Encryption in Algebraic
There are two distinct steps when Algebraic encrypts a file.
In the first step, namely password hashing, Algebraic derives an encryption key from a user-supplied password. In the second step, namely data encryption, Algebraic encrypts file data and file metadata using the derived encryption key.
The password hashing step computes an encryption key from a user-supplied password.
Password hashing is meant to be computationally expensive. The idea is that an adversary that may attempt to guess the encryption password through brute force (i.e. trying every possible password combination) will find it practically infeasible due to the computationally expensive nature of the password hashing step.
Algebraic uses the Argon2id password hash from the Argon2 family. The hash is designed to resist both side-channel attacks, due to operating partially in a password independent order, and cracking attacks, due to operating partially in a password dependent order.
Argon2 was the winner of the latest Password Hashing Competition that ran from 2013–2015.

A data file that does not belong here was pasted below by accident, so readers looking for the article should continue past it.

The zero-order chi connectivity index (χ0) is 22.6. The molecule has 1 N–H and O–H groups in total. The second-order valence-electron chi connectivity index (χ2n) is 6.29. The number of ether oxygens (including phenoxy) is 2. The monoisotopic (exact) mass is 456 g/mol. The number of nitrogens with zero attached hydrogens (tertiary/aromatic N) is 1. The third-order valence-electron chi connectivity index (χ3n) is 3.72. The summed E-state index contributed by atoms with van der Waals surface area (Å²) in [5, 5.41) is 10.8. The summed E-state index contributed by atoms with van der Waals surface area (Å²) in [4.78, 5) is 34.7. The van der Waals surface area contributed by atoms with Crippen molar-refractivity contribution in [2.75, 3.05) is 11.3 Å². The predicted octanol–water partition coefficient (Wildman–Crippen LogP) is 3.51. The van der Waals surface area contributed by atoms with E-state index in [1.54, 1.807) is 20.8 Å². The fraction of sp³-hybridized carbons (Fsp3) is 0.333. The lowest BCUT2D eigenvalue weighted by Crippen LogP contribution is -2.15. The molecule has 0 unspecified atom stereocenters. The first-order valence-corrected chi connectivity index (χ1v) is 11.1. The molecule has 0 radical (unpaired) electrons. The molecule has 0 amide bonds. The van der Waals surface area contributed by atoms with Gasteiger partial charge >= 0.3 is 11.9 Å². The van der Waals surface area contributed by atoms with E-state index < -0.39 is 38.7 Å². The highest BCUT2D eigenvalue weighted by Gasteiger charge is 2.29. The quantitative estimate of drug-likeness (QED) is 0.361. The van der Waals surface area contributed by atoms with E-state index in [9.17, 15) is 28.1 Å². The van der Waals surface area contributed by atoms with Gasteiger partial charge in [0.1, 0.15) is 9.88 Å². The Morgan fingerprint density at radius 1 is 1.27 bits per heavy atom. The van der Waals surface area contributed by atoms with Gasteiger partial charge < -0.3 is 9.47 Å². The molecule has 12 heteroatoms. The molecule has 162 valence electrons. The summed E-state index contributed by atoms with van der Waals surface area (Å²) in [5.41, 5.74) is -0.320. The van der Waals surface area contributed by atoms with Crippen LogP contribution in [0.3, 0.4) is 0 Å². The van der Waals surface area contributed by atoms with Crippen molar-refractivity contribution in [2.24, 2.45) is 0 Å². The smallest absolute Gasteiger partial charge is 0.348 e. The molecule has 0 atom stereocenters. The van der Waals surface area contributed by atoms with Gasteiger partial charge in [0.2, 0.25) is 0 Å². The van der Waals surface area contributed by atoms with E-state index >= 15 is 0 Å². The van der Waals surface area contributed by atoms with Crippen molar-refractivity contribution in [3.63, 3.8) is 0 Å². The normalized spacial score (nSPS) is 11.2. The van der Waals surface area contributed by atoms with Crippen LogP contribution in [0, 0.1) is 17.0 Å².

The latest versions of Algebraic use the following Argon2id parameters.
|Parallelism||Number of logical CPUs|
|Time (or Iterations)||1|
Encrypting data with the latest versions of Algebraic guarantees both confidentiality and authenticity of the data.
Confidentiality means that an adversary cannot view the underlying sensitive data without knowing the original encryption password or encryption key. Authenticity means that, if an adversary tampers with an encrypted file, Algebraic will detect that the data has been compromised.
Algebraic uses XChaCha20-Poly1305 for encryption of the metadata header and the file data. The 256-bit encryption key is obtained from the eariler password hashing step.
|File metadata||XChaCha20-Poly1305||Authenticity, confidentiality||256 bit|
For more details read Algebraic's file format specification.
Algebraic uses the following open source cryptography packages.